“Two more accidents occurred the following week on Shanty Mountain,” writes local author Ron Rash in his latest novel, Serena (HarperCollins, 2008). “A log slipped free of the main cable line and killed a worker, and two days later the skidder’s boom swung a fifty-pound metal tong into a man’s skull.”
While Rash’s sweeping, big screen-worthy tale is far more then a gruesome account of the human and environmental costs of large-scale logging, Serena is underscored by a violent (though riveting) malevolence. In its opening pages, a brutal murder takes place, setting the tone for the book’s characters. For the sensitive reader, this is a novel likely to induce frequent wincing: Even the author was not immune to the book’s dark grip.
“It took me a while to recover from it,” Rash admits. It also took him three years to complete the heavily researched story, set in Waynesville during the Great Depression.
“I worked probably twice as heard on this book as on any other novel. I went deeper into it than any other book,” he tells Xpress. “I hope it affects the reader.”
Serena centers on the timber industry that clear-cut large swaths of Appalachia—a bittersweet prospect, as the greedy timber barons who denuded the landscape also provided much-needed jobs in an impoverished economy. But, as Rash aptly notes, those jobs came at dear cost. Ill-equipped loggers, desperate for paying work, risked (and often lost) their lives in unsafe conditions, at the hands of uncaring employers.
While this is a story close to the heart of Western N.C.—it was from these timber barons that the exhausted land was purchased to form the now-lush Great Smoky Mountains National Park—Rash adds an intriguing twist in the form of the book’s title character.
Serena, a cold-hearted business maven (and, simultaneously, a pre-feminist super-woman) dreams of owning and exploiting exotic-species forests in Brazil. The means to that end is to harvest as much of the Appalachians as she can get her hands on, and she manages this through a fortuitous marriage to timber camp owner Pemberton. Pemberton (Rash’s male characters are always addressed, locker room-style, by last name only) cuts a formidable figure, but Serena—with her cropped hair, trousers and forthright speech—is immediately pegged by the loggers as a comely demon.
And still the idea of such an influential woman, at that time in history, is exciting. American women only gained the right to vote in 1920, just a decade or so before Serena began her iron-fisted rule of Pemberton’s timber camp. And though Rash can’t quite claim to liking his heroine, he acquiesces a certain awe of her.
“Serena struck me as one of these characters who has an odd integrity. She has an idea she’s very loyal to, at the cost of her humanity,” he said.
Rash, who also authored The World Made Straight, Saints at the River and Out of Eden, solidified Serena’s character by giving her an eagle which she trains to kill lethal rattlesnakes. In order to polish the scene where Serena domesticates her bird of prey, Rash contacted one of only a dozen or so hunters in the U.S. who works with eagles. It’s that sort of book: no mere work of fancy, but a detailed journey into history.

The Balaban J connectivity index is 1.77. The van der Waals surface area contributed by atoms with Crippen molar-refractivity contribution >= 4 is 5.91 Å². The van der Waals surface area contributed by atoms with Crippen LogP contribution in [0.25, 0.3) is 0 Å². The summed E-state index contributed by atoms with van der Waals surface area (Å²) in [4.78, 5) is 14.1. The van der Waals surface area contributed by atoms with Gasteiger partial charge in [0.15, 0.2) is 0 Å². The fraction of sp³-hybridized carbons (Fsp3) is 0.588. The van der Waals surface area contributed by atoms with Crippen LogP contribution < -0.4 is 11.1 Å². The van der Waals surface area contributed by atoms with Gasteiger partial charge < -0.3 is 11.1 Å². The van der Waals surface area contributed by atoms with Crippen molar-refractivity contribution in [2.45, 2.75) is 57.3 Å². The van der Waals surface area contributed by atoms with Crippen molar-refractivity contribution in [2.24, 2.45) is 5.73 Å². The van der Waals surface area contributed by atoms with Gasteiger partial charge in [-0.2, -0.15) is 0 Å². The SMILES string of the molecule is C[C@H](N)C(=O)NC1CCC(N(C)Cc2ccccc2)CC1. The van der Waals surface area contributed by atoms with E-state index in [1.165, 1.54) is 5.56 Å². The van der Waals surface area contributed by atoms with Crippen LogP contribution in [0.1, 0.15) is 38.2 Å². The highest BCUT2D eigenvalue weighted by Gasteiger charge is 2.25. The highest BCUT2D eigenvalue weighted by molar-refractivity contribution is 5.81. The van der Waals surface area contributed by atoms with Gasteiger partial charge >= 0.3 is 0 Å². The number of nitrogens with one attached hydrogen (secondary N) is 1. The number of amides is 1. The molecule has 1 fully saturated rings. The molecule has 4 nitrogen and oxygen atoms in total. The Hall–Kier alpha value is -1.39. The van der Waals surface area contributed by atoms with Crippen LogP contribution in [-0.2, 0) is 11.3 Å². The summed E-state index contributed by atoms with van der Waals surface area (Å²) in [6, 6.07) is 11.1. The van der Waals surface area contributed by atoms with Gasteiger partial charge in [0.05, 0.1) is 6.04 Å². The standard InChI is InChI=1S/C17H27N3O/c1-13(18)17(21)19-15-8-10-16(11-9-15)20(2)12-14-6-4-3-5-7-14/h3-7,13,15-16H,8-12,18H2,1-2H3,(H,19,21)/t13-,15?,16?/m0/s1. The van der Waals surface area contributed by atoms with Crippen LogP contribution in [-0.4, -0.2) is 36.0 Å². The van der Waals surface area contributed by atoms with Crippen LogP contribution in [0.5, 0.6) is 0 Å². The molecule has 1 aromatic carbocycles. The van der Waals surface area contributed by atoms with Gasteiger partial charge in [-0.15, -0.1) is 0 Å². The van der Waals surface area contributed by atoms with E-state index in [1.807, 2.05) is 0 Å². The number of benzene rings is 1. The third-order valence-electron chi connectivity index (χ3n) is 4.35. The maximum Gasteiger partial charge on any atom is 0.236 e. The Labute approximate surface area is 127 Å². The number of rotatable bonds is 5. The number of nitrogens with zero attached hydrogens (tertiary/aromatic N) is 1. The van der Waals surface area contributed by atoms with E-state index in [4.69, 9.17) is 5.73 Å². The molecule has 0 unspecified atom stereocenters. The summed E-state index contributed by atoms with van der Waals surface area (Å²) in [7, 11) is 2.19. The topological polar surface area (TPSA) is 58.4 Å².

Indeed, Rash’s efforts are fast gaining recognition. Less than two months off the presses, Serena was named among the Publishers Weekly “Best Books of the Year” and climbed to the number seven slot on Amazon.com’s list of the 100 best books of 2008.
The world of Serena is one so devastatingly complete, Rash’s voice so intentional, each detail ripe and important, that the novel would climb charts is no surprise. However, the idea that the author—a professor at Western Carolina University—was a literary late bloomer is more novel.
“I started writing at 23 but was almost 30 before I wrote anything that was remotely readable,” he reveals. “What a lot of people underestimate is endurance.”
The writer’s steadfastness is evident both in his commitment to the dialog (phrases like “thought you might be needful of something to eat” and “buttermilk would be my rathering” pepper the text) and to the book’s vision. Of the former, Rash explains he collected colloquialisms from older relatives who lived near Boone as well as oral histories and Appalachian dictionaries.
Of the latter: “I had an image of a woman on a white horse.” Complete the book and the importance of this dream is made apparent.
Equally obvious is Rash’s strong connection to place. Raised in Boiling Springs, N.C., the author writes of what, and where, he knows best. “I believe what Eudora Welty said: One place understood helps us understand all other places better,” he notes. “Occasionally I do send a character or reader outside the South, but I feel like my work will stay in the South; specifically Appalachia.”
Rash adds (and his recent accolades confirm), “I hope what I’m writing transcends the setting.”